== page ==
Five things that stood out about the Kansas City Chiefs’ loss to the Buffalo Bills
Can we just fast-forward to January?
You know, save everyone the trouble?
Sunday afternoon’s Chiefs-Bills matchup lived up to its billing, no pun intended, even if you weren’t in favor of the outcome.
The Bills beat the Chiefs 24-20 at GEHA Field at Arrowhead Staidum after Josh Allen found Dawson Knox for a 14-yard touchdown with 1:04 to play. Offered 64 seconds to take back the lead, Patrick Mahomes threw an interception on his second snap.
Let’s keep in mind, though, that the Chiefs lost this game a year ago, almost identical timing in the schedule, and won the playoff rematch.
The real impact is not what this suggests about AFC supremacy three months from now but rather that it provides the Bills a leg up on the game that could ultimately determine that.
Because right now, there is not another AFC team that would have competed in this game.
The loss will hurt in the standings, but it shouldn’t affect your feeling of where this season could conclude.
Here are five observations from immediately afterward:
1. The misleading day from the defense
Twenty-nine minutes into the game, the Bills, owners of the top offense in the NFL, had all of three points.
A stat that told an important story, though not the full one.
The Chiefs defense came up with some big plays Sunday, but the Bills dominated the majority of them. And the ones that affected the end of the game.
To be expected, if we’re being honest. The Bills average 440 yards per game, 20 more than any other team.
The Bills finished with 447 yards Sunday, an average gain of 6.4 yards. They gifted the Chiefs a turnover on the first drive and whiffed on two fourth-down plays. And they still outscored the Chiefs.
2. Patrick Mahomes appeared fooled on that INT
Sixty-four seconds to play and the football in Patrick Mahomes’ hands is not the worst spot to be.
The Bills, of all teams, didn’t need that lesson.
But one play into the drive — after a penalty — the Bills got Mahomes. Once with offseason strategy. Once with in-game strategy.
Von Miller was brought to Buffalo in the offseason for games like this one, and he not only had two sacks, he forced Mahomes to roll to his right. Once Mahomes did, he eyed Skyy Moore for the back end of his drag route. Moore had his guy beat, but Mahomes didn’t appear to see Taron Johnson, who darted up for the interception.
3. Why the first INT doesn’t bother me
The interception is a bad decision.
It’s also play that, when Mahomes is your quarterback, you’re just going to have to live with it.
Part of the magic of Mahomes is his ability to create something from nothing — but the rewards aren’t absent the risks. The dice are going to show snake eyes from time to time, but you don’t want him to stop shooting.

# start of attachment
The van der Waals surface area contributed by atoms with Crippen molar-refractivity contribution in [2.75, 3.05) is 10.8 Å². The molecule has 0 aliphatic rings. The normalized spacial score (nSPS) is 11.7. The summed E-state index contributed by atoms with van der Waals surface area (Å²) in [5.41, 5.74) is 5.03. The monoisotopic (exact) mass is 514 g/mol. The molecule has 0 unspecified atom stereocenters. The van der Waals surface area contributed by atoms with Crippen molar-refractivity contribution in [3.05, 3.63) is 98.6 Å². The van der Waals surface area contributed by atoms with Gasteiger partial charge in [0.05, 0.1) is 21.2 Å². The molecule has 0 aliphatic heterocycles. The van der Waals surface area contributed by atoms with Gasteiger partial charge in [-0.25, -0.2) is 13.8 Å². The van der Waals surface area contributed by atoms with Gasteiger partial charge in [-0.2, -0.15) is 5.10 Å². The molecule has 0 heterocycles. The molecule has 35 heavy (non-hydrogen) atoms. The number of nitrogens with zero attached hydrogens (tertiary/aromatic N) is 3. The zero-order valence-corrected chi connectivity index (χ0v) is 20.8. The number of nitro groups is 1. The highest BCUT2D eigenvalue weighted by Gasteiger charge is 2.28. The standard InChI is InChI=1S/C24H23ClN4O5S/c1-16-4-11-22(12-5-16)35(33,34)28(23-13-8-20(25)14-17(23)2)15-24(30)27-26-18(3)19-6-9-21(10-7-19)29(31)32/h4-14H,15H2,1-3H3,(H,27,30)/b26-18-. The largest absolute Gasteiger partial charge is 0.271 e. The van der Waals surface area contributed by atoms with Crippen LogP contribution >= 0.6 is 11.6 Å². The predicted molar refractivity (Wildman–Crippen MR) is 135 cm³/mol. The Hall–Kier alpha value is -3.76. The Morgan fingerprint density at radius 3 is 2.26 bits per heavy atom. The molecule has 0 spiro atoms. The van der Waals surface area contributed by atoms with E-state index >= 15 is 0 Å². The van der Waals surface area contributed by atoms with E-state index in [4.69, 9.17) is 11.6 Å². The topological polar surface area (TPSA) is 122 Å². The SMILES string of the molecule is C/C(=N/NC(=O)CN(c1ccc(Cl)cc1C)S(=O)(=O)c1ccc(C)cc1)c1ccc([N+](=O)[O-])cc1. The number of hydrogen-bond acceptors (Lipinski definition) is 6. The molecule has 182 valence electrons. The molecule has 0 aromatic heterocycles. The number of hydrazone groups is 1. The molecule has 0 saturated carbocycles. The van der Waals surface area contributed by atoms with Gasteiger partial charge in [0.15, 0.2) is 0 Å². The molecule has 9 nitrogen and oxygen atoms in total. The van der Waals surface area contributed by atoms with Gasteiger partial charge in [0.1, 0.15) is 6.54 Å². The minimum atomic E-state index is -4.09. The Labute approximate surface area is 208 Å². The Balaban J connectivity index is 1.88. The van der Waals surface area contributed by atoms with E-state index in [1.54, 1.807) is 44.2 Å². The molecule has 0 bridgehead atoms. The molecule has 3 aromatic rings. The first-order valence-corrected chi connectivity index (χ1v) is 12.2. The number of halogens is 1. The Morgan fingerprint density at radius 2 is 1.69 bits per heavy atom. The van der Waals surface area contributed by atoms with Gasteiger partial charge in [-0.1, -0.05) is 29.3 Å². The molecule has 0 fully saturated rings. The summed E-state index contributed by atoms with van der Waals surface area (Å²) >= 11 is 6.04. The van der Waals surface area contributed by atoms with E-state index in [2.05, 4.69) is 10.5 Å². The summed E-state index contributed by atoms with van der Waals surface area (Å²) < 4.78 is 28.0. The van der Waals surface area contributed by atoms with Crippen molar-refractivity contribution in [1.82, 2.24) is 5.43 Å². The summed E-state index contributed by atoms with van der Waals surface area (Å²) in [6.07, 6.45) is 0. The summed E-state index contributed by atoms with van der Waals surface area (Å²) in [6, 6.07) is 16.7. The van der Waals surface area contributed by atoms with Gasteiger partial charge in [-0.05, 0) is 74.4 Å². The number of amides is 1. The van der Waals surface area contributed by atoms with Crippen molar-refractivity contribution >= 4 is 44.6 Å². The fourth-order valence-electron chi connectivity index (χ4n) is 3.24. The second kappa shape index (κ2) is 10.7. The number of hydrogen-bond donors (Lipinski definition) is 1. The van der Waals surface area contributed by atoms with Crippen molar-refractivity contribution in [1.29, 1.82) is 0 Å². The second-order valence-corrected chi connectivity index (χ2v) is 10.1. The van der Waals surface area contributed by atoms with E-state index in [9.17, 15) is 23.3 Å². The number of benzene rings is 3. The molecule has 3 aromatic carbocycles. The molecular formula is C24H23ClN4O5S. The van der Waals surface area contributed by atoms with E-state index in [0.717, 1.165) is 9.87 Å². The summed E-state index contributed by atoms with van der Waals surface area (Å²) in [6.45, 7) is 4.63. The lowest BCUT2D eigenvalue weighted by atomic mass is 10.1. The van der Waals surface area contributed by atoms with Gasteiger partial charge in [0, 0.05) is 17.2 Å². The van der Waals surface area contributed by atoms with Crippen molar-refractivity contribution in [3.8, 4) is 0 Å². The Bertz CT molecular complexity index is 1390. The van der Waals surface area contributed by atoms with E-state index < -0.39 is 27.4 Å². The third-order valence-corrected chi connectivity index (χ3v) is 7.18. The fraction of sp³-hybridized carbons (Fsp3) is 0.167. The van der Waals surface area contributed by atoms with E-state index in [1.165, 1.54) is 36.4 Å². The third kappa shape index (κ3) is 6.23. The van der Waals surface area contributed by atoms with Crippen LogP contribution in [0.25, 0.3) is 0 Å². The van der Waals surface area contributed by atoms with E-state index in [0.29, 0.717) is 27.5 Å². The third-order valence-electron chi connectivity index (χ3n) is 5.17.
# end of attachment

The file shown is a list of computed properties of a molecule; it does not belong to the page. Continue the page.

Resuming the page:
And, by the way, this one was nearly a touchdown. Maybe even could have been a touchdown. Marquez Valdes-Scantling had as good of a shot as anyone to make a play on the football, but Bills rookie cornerback Kaiir Elam out-muscled him for it.
4. Gabe Davis ain’t a one-hit wonder.
You’d think the Chiefs would be aware, right?
Gabe Davis was a relative no-name when he stunned the Chiefs for four touchdowns in last year’s playoff game, and if not for those memorable 13 seconds, Davis would have been the story — and out of nowhere.
His breakout games are no longer out of nowhere.
In his first two seasons, Davis didn’t top 600 receiving yards, but he’s already nearing 400 through five games. And he’s still catching touchdowns in Kansas City.
Thanks to some help in coverage.
The Chiefs had success in blitzing Josh Allen in the first half, but with less than a minute to play, they were still leaving rookie cornerback Joshua Williams all by his lonesome. It’s greed that proved costly, when Allen found him on the fly pattern down the sideline for a 34-yard touchdown with 16 seconds to play in the half.
The Bills certainly make life difficult on any secondary — with Diggs on the opposite side — but that’s a particularly tough, and in this case unnecessary, assignment for a rookie cornerback who falls fifth on the depth chart.
Diggs finished with 148 yards a touchdown. Davis had 74 yards and the score.
5. The eventful return of Harrison Butker
Matthew Wright’s record lasted all of a week.
Six days, actually.
A week after Wright, a fill-in for the injured Harrison Butker, set a Chiefs record with a 59-yard field goal at the half, Butker stole it.
In his first game back from a season-opening ankle sprain, Butker drilled a 62-yard field goal that would’ve been good from 72. How confident was he? After striking the ball, he turned his back and began strutting toward the opposite end zone.
The Chiefs probably would’ve entered the game unbeaten had Butker not missed time — the kicking woes made the difference in the loss in Indianapolis.
But it wasn’t a perfect day. On his next try, Butker sent a 51-yard try left of the inside uprights.